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Opposition Marks 20th Anniversary of Bloody Parliament Grenade Attack


Kem Sokha, president of the opposition party, at a commemorative ceremony for those killed in the 1997 grenade attack at a stupa in Wat Botum park in Phnom Penh, Cambodia, Thursday, 30 March 2017. (Hean Socheata/VOA Khmer)

Brad Adams, Asia director of Human Rights Watch (HRW), said in a statement that evidence of the involvement of an infamous military unit closely aligned with Prime Minister Hun Sen, Brigade 70, in the attack was “compelling”.

Opposition officials last week marked the 20th anniversary of a deadly grenade attack on a Cambodia National Rescue Party rally in 1997 that left at least 16 people dead and injured more than 100.

Rights groups issued statements to coincide with the remembrance ceremony urging the international community to seek justice for the victims and calling on the U.S. Federal Bureau of Investigation to re-open its probe into the incident.

Kem Sokha, CNRP president, said justice in Cambodia would only come when “we eliminate persecution, insults ... slander and violence.”

Brad Adams, Asia director of Human Rights Watch (HRW), said in a statement that evidence of the involvement of an infamous military unit closely aligned with Prime Minister Hun Sen, Brigade 70, in the attack was “compelling”.

“The United Nations and Cambodia’s donors, who provide a large percentage of the national budget, should demand justice for victims for a crime that helped derail Cambodia’s democratic transition,” he said.

Adams added that the FBI had launched an investigation because an American citizen, Ron Abney, was severely injured during the attacks. The bureau says its investigation is continuing, but the agents involved reportedly have complained that additional informants in Cambodia are too frightened to come forward.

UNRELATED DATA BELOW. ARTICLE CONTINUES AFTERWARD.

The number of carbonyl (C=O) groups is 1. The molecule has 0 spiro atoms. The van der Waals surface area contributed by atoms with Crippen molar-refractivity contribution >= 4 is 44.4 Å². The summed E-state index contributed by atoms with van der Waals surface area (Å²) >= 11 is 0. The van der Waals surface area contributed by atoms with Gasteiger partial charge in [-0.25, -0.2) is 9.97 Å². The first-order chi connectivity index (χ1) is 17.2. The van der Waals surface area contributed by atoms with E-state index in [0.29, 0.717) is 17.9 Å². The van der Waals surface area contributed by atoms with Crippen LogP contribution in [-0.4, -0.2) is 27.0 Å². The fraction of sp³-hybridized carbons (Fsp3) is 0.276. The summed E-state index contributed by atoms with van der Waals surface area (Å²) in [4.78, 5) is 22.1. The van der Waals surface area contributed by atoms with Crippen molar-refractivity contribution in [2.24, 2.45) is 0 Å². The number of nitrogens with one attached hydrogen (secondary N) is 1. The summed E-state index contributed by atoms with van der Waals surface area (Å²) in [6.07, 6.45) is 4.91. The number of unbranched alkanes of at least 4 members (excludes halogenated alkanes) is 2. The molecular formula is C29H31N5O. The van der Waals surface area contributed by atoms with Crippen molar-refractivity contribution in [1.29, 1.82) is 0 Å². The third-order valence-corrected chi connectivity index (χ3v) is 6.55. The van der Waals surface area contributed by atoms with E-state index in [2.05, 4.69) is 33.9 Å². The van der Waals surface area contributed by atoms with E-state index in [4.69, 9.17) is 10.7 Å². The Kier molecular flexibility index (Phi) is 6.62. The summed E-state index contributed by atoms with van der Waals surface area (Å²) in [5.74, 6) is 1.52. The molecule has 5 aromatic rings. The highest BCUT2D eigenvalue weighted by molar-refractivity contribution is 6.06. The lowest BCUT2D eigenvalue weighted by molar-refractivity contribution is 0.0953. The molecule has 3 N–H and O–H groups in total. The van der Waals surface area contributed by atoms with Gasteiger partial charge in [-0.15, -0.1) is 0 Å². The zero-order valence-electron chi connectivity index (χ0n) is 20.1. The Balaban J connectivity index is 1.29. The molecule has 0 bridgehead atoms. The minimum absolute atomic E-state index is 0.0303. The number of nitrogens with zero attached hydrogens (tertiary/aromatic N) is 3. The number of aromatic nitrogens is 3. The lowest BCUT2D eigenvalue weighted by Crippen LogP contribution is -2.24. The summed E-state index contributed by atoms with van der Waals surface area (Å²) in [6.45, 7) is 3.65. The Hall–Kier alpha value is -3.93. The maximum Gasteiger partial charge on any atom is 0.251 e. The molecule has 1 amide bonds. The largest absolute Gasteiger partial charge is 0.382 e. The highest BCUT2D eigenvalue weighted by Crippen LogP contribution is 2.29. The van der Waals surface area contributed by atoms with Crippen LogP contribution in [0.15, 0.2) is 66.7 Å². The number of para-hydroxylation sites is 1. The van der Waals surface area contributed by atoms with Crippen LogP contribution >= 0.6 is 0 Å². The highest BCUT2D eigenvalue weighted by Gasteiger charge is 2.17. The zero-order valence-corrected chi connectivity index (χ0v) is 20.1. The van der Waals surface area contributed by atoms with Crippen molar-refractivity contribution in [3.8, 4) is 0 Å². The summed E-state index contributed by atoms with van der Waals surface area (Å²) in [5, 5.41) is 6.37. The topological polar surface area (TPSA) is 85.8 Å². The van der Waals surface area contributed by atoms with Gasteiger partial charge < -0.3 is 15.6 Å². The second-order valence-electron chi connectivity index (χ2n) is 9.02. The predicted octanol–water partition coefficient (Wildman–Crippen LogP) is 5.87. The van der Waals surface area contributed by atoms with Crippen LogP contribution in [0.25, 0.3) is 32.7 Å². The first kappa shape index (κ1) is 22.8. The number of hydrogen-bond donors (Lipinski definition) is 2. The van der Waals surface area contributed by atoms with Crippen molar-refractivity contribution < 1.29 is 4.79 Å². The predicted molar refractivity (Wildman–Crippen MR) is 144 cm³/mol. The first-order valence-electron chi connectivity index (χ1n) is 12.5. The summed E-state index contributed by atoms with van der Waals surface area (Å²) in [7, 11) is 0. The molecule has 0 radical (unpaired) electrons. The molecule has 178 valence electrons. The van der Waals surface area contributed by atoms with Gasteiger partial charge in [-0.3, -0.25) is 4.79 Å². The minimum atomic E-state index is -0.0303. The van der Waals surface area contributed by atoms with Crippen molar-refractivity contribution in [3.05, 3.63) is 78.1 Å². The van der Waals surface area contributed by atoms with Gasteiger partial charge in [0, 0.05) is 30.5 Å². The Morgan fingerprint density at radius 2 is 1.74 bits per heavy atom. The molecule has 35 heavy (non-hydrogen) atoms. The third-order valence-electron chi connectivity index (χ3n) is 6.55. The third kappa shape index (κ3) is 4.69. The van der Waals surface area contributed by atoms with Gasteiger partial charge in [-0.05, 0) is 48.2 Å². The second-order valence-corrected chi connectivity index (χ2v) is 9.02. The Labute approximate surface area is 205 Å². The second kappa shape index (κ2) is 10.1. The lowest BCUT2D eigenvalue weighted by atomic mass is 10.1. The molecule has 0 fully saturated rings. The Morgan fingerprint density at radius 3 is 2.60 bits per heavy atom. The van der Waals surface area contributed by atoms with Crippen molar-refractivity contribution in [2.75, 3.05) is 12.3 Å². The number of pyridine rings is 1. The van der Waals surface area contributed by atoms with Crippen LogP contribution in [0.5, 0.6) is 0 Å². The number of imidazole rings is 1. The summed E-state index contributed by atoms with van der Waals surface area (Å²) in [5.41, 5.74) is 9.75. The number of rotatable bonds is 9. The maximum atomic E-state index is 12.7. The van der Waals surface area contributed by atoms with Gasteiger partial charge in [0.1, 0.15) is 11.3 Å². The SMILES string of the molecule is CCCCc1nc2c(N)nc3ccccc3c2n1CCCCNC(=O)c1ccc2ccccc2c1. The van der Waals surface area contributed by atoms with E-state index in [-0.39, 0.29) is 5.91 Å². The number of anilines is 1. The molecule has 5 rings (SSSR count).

The statement added that instead of opening a serious investigation, Prime Minister Hun Sen immediately called for the arrest of the demonstration’s organizers and instructed police not to allow them to leave the country.

Sok Eysan, ruling Cambodian People’s Party spokesman, said HRW had “defamed” the government.

“We understand what they say is useless,” he said, adding that the FBI had closed its investigation years ago.

Former CNRP leader Sam Rainsy, who was injured in the attack, said despite the passage of time, “throwing grenades is a criminal offense, which can’t be forgotten.”

According to HRW, Brigade 70 troops were deployed at the demonstration, with FBI and United Nations told by witnesses that the soldiers allowed the attackers to enter the compound where the demonstration was taking place and escape their pursuers.

“At gunpoint, the bodyguards then stopped members of the crowd who were pursuing the grenade-throwers and threatened to shoot those who did not retreat,” it said.

Local civil society groups echoed HRW’s call for justice for the victims.

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